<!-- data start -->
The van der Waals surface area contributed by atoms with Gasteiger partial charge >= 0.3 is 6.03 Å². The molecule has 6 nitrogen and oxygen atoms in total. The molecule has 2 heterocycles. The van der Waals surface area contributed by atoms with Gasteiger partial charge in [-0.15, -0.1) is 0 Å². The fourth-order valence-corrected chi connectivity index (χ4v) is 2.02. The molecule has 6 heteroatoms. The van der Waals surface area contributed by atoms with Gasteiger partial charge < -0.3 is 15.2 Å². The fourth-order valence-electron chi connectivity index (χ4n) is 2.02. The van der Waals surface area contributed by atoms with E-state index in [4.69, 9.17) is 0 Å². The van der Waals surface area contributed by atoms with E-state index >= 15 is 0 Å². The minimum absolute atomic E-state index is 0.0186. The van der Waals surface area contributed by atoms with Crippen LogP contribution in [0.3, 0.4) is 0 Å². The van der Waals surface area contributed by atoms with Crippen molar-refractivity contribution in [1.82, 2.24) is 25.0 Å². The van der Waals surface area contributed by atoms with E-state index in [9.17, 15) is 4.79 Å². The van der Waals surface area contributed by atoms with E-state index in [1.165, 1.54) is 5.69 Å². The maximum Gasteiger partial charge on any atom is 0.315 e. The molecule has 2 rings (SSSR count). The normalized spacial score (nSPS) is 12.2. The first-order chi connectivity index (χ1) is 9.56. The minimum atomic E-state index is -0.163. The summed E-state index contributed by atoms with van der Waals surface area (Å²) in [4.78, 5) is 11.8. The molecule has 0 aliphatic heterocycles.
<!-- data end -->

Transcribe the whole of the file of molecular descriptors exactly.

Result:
The van der Waals surface area contributed by atoms with Gasteiger partial charge >= 0.3 is 6.03 Å². The molecule has 6 nitrogen and oxygen atoms in total. The molecule has 2 heterocycles. The van der Waals surface area contributed by atoms with Gasteiger partial charge in [-0.15, -0.1) is 0 Å². The fourth-order valence-corrected chi connectivity index (χ4v) is 2.02. The molecule has 6 heteroatoms. The van der Waals surface area contributed by atoms with Gasteiger partial charge < -0.3 is 15.2 Å². The fourth-order valence-electron chi connectivity index (χ4n) is 2.02. The van der Waals surface area contributed by atoms with E-state index in [4.69, 9.17) is 0 Å². The van der Waals surface area contributed by atoms with E-state index >= 15 is 0 Å². The minimum absolute atomic E-state index is 0.0186. The van der Waals surface area contributed by atoms with Crippen LogP contribution in [0.3, 0.4) is 0 Å². The van der Waals surface area contributed by atoms with Crippen molar-refractivity contribution in [1.82, 2.24) is 25.0 Å². The van der Waals surface area contributed by atoms with E-state index in [9.17, 15) is 4.79 Å². The van der Waals surface area contributed by atoms with E-state index in [1.165, 1.54) is 5.69 Å². The maximum Gasteiger partial charge on any atom is 0.315 e. The molecule has 2 rings (SSSR count). The normalized spacial score (nSPS) is 12.2. The first-order chi connectivity index (χ1) is 9.56. The minimum atomic E-state index is -0.163. The summed E-state index contributed by atoms with van der Waals surface area (Å²) in [4.78, 5) is 11.8. The molecule has 0 aliphatic heterocycles.